October 27, 2011 / 8:50 PM / 7 years ago

Mother Nature stomps on U.S. wine harvest

NEW YORK (Reuters) - Rain, cold and mold are threatening this year’s California wine harvest prompting one vintner to call in a helicopter to fight Mother Nature.

Zinfandel grapes grow in a Napa Valley, California vineyard that supplies grapes to Frank Family Vineyards October 8, 2011. REUTERS/Lisa Baertlein

“We’re about three weeks late. The whole state is late,” said Chuck Wagner, the owner of Caymus Vineyards, the iconic Napa winery. “Cabernet Sauvignon was definitely affected,” he said of the popular varietal.

In neighboring Sonoma, Pinot Noir growers were finding botrytis - an unwelcome mold - on their grape bunches after recent rains.

California produces about 90 percent of the wines made in the United States and the state’s Department of Food and Agriculture is estimating that only 3.3 million tons will be produced, down about 9 percent from 2010.

The drop can be attributed to late spring rains that ravaged vines, cooler summer weather that slowed ripening, and finally fall rains that dilute the grapes’ juice.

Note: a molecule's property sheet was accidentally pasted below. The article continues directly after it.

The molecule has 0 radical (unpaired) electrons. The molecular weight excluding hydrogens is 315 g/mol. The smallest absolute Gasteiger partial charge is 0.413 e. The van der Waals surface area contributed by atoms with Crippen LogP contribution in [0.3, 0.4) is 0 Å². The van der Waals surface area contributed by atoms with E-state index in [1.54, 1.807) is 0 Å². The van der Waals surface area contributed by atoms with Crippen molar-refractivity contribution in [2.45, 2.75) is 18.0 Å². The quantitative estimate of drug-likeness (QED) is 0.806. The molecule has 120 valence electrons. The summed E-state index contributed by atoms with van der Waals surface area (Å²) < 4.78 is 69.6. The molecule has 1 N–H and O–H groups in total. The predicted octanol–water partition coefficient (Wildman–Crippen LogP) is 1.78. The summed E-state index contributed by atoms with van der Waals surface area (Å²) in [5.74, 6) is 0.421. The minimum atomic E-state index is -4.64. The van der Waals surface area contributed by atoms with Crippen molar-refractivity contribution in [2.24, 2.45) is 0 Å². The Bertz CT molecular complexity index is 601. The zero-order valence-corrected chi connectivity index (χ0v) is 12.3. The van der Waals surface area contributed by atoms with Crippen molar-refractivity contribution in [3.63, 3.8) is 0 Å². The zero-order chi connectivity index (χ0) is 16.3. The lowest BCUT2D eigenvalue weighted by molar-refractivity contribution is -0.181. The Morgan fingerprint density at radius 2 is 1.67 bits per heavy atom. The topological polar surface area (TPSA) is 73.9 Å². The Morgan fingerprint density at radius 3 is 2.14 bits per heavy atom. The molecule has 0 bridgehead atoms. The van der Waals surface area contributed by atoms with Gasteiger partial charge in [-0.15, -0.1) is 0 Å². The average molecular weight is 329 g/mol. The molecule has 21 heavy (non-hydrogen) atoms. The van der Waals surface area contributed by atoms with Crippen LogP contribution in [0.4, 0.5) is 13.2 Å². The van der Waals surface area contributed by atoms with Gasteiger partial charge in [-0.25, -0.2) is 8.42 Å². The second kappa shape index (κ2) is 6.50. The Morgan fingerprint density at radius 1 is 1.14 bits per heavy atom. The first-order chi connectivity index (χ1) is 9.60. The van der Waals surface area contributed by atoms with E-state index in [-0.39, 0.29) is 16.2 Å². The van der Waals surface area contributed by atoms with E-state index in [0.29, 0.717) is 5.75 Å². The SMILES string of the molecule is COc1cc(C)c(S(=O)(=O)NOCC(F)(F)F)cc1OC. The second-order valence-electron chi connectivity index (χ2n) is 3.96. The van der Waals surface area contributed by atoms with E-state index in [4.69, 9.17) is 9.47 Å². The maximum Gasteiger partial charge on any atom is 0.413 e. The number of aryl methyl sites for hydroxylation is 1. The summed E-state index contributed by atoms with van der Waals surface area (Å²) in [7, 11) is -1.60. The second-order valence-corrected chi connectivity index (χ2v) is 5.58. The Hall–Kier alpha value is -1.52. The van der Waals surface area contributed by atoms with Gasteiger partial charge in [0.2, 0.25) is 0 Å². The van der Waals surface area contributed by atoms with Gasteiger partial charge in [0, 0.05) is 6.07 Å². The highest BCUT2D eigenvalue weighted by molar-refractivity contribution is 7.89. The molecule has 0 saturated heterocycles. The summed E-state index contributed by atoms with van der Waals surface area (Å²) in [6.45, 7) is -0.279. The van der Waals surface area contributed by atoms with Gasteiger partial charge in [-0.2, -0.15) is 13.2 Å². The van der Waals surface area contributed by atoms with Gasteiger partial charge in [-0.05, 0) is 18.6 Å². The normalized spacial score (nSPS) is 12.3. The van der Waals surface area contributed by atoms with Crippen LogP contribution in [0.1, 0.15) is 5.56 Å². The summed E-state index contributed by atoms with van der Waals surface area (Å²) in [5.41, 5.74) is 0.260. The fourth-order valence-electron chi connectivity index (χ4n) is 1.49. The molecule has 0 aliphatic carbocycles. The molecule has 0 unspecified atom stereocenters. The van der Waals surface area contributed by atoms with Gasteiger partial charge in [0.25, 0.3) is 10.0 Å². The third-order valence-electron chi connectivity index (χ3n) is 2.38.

“I think the crop will be similar to last year. Lower yields, late and terrific quality,” Gladys Horiuchi, a spokeswoman for the San Francisco-based Wine Institute said.

She added that U.S. demand for wine continued to increase and that some Central Valley producers had already sold out.

To try and save his Cabernet Sauvignon grapes, which is among the latest varietals harvested, Bruce Cakebread of Cakebread Cellars in Rutherford, California hired a helicopter to fly over the rows at about 20 feet in the hopes that the wind from the chopper’s blades would dry off the plants.

“We picked the grapes from there last night,” Cakebread viticulturist Toby Halkovich said. “It’s hard to say if it worked. We don’t know how bad it could have been if we hadn’t done it. We don’t know if we hadn’t done it, there might have been nothing to pick.”

California is not alone in being beset by smaller harvests.

“Harvest in Washington State, like the rest of the West Coast, is running behind usual this year, but not quite as bad as Oregon or California,” Ryan Pennington, a spokesman for the Washington State Wine Commission said.

“Overall, we expect our total crop to be down somewhere between 25 and 30 percent...” he said.

In Ontario, Canada winemakers are expecting a full crop of Chardonnay, Pinot Noir and Rieslings, despite a slight delay due to intermittent rains, said Magdalena Kaiser-Smit, a spokeswoman for the Wine Council of Ontario.

Editing by Greg McCune

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